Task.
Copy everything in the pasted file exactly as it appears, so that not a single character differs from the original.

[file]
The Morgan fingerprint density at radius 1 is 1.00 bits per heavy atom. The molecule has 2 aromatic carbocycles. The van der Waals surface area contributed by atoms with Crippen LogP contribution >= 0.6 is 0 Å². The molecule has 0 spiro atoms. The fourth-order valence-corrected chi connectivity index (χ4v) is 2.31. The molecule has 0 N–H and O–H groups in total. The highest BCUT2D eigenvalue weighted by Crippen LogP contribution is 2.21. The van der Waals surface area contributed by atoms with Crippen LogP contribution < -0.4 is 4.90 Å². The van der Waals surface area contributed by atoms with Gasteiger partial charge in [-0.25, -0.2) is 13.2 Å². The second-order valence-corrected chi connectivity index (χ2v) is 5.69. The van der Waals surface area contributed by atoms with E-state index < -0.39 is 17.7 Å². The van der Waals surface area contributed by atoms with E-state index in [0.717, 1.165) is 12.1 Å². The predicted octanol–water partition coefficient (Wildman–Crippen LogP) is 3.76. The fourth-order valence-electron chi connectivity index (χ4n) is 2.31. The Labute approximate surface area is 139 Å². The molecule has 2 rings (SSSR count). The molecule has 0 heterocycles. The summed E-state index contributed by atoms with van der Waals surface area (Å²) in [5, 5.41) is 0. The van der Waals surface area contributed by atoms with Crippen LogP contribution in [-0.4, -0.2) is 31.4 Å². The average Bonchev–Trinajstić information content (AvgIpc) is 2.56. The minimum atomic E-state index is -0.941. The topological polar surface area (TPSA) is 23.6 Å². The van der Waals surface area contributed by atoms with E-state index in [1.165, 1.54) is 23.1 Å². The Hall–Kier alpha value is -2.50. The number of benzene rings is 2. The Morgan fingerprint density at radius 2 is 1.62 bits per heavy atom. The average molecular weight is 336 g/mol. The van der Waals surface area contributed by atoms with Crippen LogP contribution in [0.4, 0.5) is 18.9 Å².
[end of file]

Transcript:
The Morgan fingerprint density at radius 1 is 1.00 bits per heavy atom. The molecule has 2 aromatic carbocycles. The van der Waals surface area contributed by atoms with Crippen LogP contribution >= 0.6 is 0 Å². The molecule has 0 spiro atoms. The fourth-order valence-corrected chi connectivity index (χ4v) is 2.31. The molecule has 0 N–H and O–H groups in total. The highest BCUT2D eigenvalue weighted by Crippen LogP contribution is 2.21. The van der Waals surface area contributed by atoms with Crippen LogP contribution < -0.4 is 4.90 Å². The van der Waals surface area contributed by atoms with Gasteiger partial charge in [-0.25, -0.2) is 13.2 Å². The second-order valence-corrected chi connectivity index (χ2v) is 5.69. The van der Waals surface area contributed by atoms with E-state index < -0.39 is 17.7 Å². The van der Waals surface area contributed by atoms with E-state index in [0.717, 1.165) is 12.1 Å². The predicted octanol–water partition coefficient (Wildman–Crippen LogP) is 3.76. The fourth-order valence-electron chi connectivity index (χ4n) is 2.31. The Labute approximate surface area is 139 Å². The molecule has 2 rings (SSSR count). The molecule has 0 heterocycles. The summed E-state index contributed by atoms with van der Waals surface area (Å²) in [5, 5.41) is 0. The van der Waals surface area contributed by atoms with Crippen LogP contribution in [-0.4, -0.2) is 31.4 Å². The average Bonchev–Trinajstić information content (AvgIpc) is 2.56. The minimum atomic E-state index is -0.941. The topological polar surface area (TPSA) is 23.6 Å². The van der Waals surface area contributed by atoms with E-state index in [1.165, 1.54) is 23.1 Å². The Hall–Kier alpha value is -2.50. The number of benzene rings is 2. The Morgan fingerprint density at radius 2 is 1.62 bits per heavy atom. The average molecular weight is 336 g/mol. The van der Waals surface area contributed by atoms with Crippen LogP contribution in [0.4, 0.5) is 18.9 Å².